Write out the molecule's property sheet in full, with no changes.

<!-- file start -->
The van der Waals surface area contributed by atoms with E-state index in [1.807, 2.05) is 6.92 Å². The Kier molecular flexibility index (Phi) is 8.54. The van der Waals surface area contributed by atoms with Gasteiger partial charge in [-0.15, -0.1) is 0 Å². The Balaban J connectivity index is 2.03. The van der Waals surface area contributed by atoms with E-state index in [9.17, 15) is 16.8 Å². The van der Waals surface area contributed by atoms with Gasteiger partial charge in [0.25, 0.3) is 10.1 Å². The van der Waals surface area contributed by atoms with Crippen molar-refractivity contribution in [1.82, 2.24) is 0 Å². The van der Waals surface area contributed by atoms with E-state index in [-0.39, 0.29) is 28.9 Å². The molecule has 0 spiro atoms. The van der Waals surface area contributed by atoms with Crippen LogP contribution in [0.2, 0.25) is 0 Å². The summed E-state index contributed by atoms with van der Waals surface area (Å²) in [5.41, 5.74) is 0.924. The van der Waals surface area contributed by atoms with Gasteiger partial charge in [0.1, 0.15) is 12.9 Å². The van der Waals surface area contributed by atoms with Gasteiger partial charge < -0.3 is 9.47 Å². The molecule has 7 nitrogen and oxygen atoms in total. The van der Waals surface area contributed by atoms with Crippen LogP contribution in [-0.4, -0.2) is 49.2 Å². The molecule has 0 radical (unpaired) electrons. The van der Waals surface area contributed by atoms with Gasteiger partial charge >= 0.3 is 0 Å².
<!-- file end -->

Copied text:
The van der Waals surface area contributed by atoms with E-state index in [1.807, 2.05) is 6.92 Å². The Kier molecular flexibility index (Phi) is 8.54. The van der Waals surface area contributed by atoms with Gasteiger partial charge in [-0.15, -0.1) is 0 Å². The Balaban J connectivity index is 2.03. The van der Waals surface area contributed by atoms with E-state index in [9.17, 15) is 16.8 Å². The van der Waals surface area contributed by atoms with Gasteiger partial charge in [0.25, 0.3) is 10.1 Å². The van der Waals surface area contributed by atoms with Crippen molar-refractivity contribution in [1.82, 2.24) is 0 Å². The van der Waals surface area contributed by atoms with E-state index in [-0.39, 0.29) is 28.9 Å². The molecule has 0 spiro atoms. The van der Waals surface area contributed by atoms with Crippen LogP contribution in [0.2, 0.25) is 0 Å². The summed E-state index contributed by atoms with van der Waals surface area (Å²) in [5.41, 5.74) is 0.924. The van der Waals surface area contributed by atoms with Gasteiger partial charge in [0.1, 0.15) is 12.9 Å². The van der Waals surface area contributed by atoms with Gasteiger partial charge < -0.3 is 9.47 Å². The molecule has 7 nitrogen and oxygen atoms in total. The van der Waals surface area contributed by atoms with Crippen LogP contribution in [-0.4, -0.2) is 49.2 Å². The molecule has 0 radical (unpaired) electrons. The van der Waals surface area contributed by atoms with Gasteiger partial charge >= 0.3 is 0 Å².